Another popular gig is writing and designing. You will have to figure out your niche.

Is the pay good?

I will say this. I charged only five dollars for my gigs and once Fiverr took their cut and then Paypal took their cut, I was left with earnings of $3.92. No lie! But it added up quickly. I made probably $50 bucks or so off of my gigs when I was serious about it.

Why did I leave?

Here is the straw that is breaking the camel’s back. Poor camel!

I left because one bad review can take your popularity down a notch. I had just made top seller and one- just ONE of my customers was upset because she/he did not read my gig right.

Also, Fiverr took down one my writing gigs because it failed Terms of Service…? They did not give me details of how that happened and it was very shady how they did it too.

This does not mean Fiverr is a scam, but it made me rethink my business model.

My Journey to Freelance Writing Freedom

I don’t have all the knowledge yet on my new writing venture, but I do know this. I am tired of writing for companies that twist your money and work any kind of way just so you could earn pennies.

It is disgusting.

I now spend my days studying and honing my craft even more, submitting to literary journals and other places and getting my name out there.

If you are serious about becoming a writer-preneur then the first step is perfecting your craft and hosting it on your OWN website. I don’t have a domain yet but I will soon.

I am interested in how many of you are living your life free to write. Comment below or give this post a like!

Sincerely,

Ericajean 🙂

Thick Skin Over My Haiku, Dealing With Poetry Submissions

Hello Bloggers, readers, and writers!

A few days ago, I was hoping Frogpond would get back with me to let me know my “Stellar” haiku has made it into the online journal.

I open my email from them.

This is what I see…(Hopefully you can see it, if not, my reaction will inform you)

screenshot frogpond

My reaction:

upset cat

Needless to say I was not particularly pleased that the poetry I’ve shared with others and received great response, received a “we’ll pass” from Frogpond.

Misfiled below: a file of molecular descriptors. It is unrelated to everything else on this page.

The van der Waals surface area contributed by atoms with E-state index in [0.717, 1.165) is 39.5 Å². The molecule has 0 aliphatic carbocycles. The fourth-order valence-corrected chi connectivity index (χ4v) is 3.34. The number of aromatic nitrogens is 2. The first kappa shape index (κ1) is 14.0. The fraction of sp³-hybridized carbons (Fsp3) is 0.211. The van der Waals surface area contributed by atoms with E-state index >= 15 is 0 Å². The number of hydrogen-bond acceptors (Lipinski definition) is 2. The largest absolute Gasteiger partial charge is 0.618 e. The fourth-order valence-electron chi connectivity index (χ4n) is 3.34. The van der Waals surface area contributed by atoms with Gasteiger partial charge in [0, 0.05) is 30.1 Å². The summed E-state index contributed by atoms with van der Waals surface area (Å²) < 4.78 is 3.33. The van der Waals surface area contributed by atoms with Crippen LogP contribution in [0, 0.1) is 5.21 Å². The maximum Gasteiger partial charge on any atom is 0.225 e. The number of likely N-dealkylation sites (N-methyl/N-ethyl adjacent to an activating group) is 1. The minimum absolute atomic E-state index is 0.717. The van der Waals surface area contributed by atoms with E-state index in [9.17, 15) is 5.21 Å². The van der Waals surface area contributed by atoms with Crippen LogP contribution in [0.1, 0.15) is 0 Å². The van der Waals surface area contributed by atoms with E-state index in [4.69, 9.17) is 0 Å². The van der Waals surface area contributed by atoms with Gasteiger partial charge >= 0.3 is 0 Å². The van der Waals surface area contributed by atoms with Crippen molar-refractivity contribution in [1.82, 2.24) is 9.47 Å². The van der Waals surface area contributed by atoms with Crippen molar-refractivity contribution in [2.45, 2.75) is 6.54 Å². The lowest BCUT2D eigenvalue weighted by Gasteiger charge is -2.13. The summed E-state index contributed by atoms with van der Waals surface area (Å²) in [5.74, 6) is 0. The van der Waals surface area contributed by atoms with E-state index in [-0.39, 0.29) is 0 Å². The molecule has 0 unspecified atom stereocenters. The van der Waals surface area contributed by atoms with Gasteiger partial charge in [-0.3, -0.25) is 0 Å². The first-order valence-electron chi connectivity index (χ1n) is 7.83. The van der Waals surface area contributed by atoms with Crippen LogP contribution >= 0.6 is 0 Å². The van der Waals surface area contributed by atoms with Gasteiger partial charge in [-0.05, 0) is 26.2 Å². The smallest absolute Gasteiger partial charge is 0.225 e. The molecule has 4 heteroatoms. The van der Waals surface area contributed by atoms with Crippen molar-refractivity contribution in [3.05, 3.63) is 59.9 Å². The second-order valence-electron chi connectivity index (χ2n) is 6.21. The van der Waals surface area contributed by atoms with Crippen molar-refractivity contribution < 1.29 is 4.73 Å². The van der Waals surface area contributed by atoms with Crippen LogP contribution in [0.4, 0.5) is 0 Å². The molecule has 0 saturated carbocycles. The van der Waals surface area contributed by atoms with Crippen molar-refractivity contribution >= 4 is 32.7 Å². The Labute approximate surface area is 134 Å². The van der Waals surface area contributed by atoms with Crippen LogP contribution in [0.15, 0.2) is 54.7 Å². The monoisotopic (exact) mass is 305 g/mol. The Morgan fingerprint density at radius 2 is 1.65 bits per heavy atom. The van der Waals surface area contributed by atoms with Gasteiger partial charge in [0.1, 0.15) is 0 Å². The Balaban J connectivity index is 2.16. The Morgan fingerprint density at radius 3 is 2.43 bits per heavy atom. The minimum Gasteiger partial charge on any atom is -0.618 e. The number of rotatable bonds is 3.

Note: With Frogpond you can submit poetry you’ve shared on social media just not on any blogs.

Also any journals and contests I mention in these posts, I’ve hyperlinked them so you can check them out too!

I will be posting regularly about poetry and other writings I am submitting this year. This is the year I buckle down and start submitting to contests, literary journals, the web, etc.

So are the people online wrong? Are they a bad judge of haiku?

Is Frogpond looking for some other kind of haiku? Does it have to be 5-7-5 strictly?

I don’t know.

What I do know is I am going over my haiku now while writing more poetry in other formats. I love haiku so I am hoping to perfect it.

How have you dealt with rejection? Comment below!

Happy writing everyone and I hope to bring back better news in the meantime 🙂

 

There Are More Beautiful Things Than Beyoncé(Book Review)

Morgan Parker
Blog design by Ericajean using Pixlr/Book Design Courtesy Tin House Books

4.5 Purple Hearts

There Are More Beautiful Things Than Beyonce, Morgan Parker

Edition: Paperback

ISBN: 978-1941040539

Price: 14.95 USD(Get First Edition on Amazon for less)

*Book received for free from Netgalley.

With a title such as There Are More Beautiful Things Than Beyonce, Morgan Parker is setting the reader up for poetry that will be evocative, provocative, enthralling and enriched, steeped in the black and black woman experience.

For a greater experience of Morgan Parker’s writing, check out her article on Afrofuturism that is amazing!

My Reaction:

Reading Parker’s poetry was like taking a deep dive into some subconscious quagmire that only those in touch with pop culture will sink into. However it was hard not to judge this book subjectively because with poems like “13 Ways of Looking at a Black Girl”,“Afro”, and “RoboBeyonce” I had a party in my head and I understood exactly where the speaker was coming from.